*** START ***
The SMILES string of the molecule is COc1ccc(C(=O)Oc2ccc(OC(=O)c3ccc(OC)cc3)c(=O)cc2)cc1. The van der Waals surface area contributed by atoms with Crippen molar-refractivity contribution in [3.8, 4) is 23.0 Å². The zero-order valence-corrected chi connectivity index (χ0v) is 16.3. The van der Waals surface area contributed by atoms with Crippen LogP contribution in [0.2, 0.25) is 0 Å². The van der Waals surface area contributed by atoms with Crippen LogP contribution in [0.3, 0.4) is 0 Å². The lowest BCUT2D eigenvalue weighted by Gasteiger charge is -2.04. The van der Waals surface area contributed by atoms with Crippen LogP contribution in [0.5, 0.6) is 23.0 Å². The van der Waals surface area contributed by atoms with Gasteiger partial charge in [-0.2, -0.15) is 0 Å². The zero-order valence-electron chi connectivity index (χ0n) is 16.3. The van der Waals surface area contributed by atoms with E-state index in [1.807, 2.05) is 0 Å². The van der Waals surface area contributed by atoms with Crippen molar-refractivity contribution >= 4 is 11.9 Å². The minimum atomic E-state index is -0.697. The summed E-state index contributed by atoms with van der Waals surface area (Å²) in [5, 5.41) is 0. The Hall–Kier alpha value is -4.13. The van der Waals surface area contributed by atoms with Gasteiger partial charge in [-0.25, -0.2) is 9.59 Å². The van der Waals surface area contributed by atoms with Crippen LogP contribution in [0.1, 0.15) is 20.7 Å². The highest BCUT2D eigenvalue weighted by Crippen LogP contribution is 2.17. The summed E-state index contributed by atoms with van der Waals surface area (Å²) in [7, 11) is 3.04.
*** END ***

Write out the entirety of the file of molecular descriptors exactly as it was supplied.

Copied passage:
The SMILES string of the molecule is COc1ccc(C(=O)Oc2ccc(OC(=O)c3ccc(OC)cc3)c(=O)cc2)cc1. The van der Waals surface area contributed by atoms with Crippen molar-refractivity contribution in [3.8, 4) is 23.0 Å². The zero-order valence-corrected chi connectivity index (χ0v) is 16.3. The van der Waals surface area contributed by atoms with Crippen LogP contribution in [0.2, 0.25) is 0 Å². The van der Waals surface area contributed by atoms with Crippen LogP contribution in [0.3, 0.4) is 0 Å². The lowest BCUT2D eigenvalue weighted by Gasteiger charge is -2.04. The van der Waals surface area contributed by atoms with Crippen LogP contribution in [0.5, 0.6) is 23.0 Å². The van der Waals surface area contributed by atoms with Gasteiger partial charge in [-0.2, -0.15) is 0 Å². The zero-order valence-electron chi connectivity index (χ0n) is 16.3. The van der Waals surface area contributed by atoms with E-state index in [1.807, 2.05) is 0 Å². The van der Waals surface area contributed by atoms with Crippen molar-refractivity contribution >= 4 is 11.9 Å². The minimum atomic E-state index is -0.697. The summed E-state index contributed by atoms with van der Waals surface area (Å²) in [5, 5.41) is 0. The Hall–Kier alpha value is -4.13. The van der Waals surface area contributed by atoms with Gasteiger partial charge in [-0.25, -0.2) is 9.59 Å². The van der Waals surface area contributed by atoms with Crippen LogP contribution in [0.1, 0.15) is 20.7 Å². The highest BCUT2D eigenvalue weighted by Crippen LogP contribution is 2.17. The summed E-state index contributed by atoms with van der Waals surface area (Å²) in [7, 11) is 3.04.